By Anamika Chatterjee
It must feel great to be in Guneet Monga’s shoes at the moment. Her co-production, Period. End of Sentence, a film about a group of women in rural India learning how to operate a machine that makes sanitary pads, won an Oscar this week for Best Documentary (Short Subject). In a career spanning 10 years, the 35-year-old Monga has already set her own path to acclaim having backed critically lauded films, such as The Lunchbox and Masaan. In a conversation with Khaleej Times, Monga talks about her journey that has led her to become an influential voice in indie cinema.
It’s probably an obvious question, but one that must be asked. How are you feeling?
Honestly, it has not sunk in yet. It does feel surreal, but also very beautiful.
How did this project come to you?
It started with Oakwood School in LA. The students there had read this article about girls in rural India and how they had to miss out on their education just because menstruation was considered taboo. They wanted to make a difference, and ended up donating a pad machine through the NGO Action India in Hapur, Uttar Pradesh. They began shooting the film then. It was more about bringing in a real change and raising more money.
How does an Oscar win change the conversation on the subject?
It’s the loudest loudspeaker in the world and the whole world is listening. The power of the audio-visual medium is celebrated here, and to be awarded on this platform means something. It just sends out a message that a conversation on menstruation can happen at that scale. We should use this opportunity to take the conversation forward, and break the taboo.
What do you think worked for Period. End of Sentence at the Oscars?
I think what worked was the story in LA and Hapur. The girls making it and the girl in the film — both talking about patriarchy in their own language. I mean the Hapur girl talks about wanting her brother to be involved in the conversation on menstruation. That’s revolutionary.
What has kept you away from mainstream Hindi cinema?
I am an outsider, have a humble degree and have put in everything I had. I just want to tell good stories. I don’t see a project with a commercial or a non-commercial eye. In my heart, I do what I love doing. I mean, The Lunchbox made more money than most big Hindi films put together globally. So, in that sense, I don’t understand the word ‘mainstream’. Is it money-related? Is it actor-related? I just keep telling good stories. With the power of Netflix, we have raised hundreds of thousands of dollars in the last 10 days of the film’s release. So, I think it’s a great time to continue telling great stories.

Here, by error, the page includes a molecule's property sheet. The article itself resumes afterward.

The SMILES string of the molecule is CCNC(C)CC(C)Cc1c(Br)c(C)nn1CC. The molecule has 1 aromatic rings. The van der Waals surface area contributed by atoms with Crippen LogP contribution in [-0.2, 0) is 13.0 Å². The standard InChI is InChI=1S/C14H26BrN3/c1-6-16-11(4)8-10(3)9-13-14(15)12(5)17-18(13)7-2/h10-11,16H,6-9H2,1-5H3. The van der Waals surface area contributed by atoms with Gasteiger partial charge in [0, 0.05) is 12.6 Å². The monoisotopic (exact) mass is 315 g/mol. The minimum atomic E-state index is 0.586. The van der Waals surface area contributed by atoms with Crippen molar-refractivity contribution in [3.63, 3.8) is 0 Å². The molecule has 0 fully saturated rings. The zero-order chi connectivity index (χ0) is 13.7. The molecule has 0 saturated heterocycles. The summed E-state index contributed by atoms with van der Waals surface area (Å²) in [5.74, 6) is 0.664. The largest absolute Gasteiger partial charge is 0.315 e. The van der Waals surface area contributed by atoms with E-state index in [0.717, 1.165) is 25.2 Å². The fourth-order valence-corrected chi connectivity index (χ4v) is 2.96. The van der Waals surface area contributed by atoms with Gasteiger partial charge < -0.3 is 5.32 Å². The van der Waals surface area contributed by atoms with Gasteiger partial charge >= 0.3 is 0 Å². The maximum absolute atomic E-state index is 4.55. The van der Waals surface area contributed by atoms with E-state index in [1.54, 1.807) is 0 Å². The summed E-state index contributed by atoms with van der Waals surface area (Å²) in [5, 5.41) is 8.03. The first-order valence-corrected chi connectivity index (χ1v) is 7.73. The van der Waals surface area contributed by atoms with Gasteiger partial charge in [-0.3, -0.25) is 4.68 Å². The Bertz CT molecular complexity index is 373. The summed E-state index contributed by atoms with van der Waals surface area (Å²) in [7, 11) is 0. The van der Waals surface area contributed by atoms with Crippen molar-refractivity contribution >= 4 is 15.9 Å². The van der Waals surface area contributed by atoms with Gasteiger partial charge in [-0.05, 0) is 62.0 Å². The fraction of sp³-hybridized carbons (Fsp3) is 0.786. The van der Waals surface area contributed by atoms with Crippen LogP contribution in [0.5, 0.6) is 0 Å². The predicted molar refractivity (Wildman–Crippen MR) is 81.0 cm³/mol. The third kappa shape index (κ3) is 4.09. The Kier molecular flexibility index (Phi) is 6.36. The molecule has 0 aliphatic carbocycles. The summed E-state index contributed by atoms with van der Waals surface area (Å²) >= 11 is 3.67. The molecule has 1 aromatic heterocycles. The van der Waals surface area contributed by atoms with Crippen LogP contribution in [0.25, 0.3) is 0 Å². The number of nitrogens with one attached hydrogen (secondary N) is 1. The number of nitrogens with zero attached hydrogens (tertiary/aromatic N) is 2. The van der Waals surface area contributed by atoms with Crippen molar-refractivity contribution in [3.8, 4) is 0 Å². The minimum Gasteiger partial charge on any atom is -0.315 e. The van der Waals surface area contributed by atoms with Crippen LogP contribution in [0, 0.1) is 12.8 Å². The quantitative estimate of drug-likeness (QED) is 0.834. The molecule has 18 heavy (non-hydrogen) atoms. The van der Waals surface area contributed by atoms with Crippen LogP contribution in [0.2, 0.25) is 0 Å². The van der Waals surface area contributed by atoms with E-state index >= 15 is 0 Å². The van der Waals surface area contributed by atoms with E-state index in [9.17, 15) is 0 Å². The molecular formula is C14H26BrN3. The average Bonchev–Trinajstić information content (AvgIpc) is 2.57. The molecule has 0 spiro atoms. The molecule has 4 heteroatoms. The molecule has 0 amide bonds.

You have also been a trenchant critic of the way India’s official entries to the Oscars is chosen every year. Where do they go wrong?
I think we select movies very late. There are film festivals that happen throughout the year, and it’s important to send films there. You cannot suddenly decide one day to send your film to the Oscars. It takes a whole year’s work to get attention and credibility. What’s also important is who is your investing partner — the company that is releasing it and if it understands marketing and publicity.
There was a time when it was contended that only certain narratives from India — poverty, exoticisation — are well-accepted by the West. Lately, more nuanced stories are leaving an impact. What has led to this shift in perception?
I think an uprising has been happening for a while — there is a demand for diversity and films like Black Panther and Crazy Rich Asians have had an even bigger conversation. And now filmmakers are consciously attempting to stay away from the regular stereotypes. A lot of credit for this also goes to social media.
What have been some of the challenges of being a female producer in India?
Initially, I used to a face a lot of age issues because I was very young. I did not think of myself as a male or a female producer. I just told myself, ‘I can do this.’ Sometimes, when I look back, I think I may have been bullied. But I think I managed to break through everything and put my point across. I was young and had big dreams, and sometimes, ambitious women can be seen as a threat.
A memory from this year’s Oscars that you will cherish the most?
When Sneha, the main character from our film who wants to become a cop, said I wanted to become a cop because I wanted to put my baba’s name internationally and that’s already happened with this win. I think that just won my heart. There was just so much emotion.
Anamika is interested in recording thought and action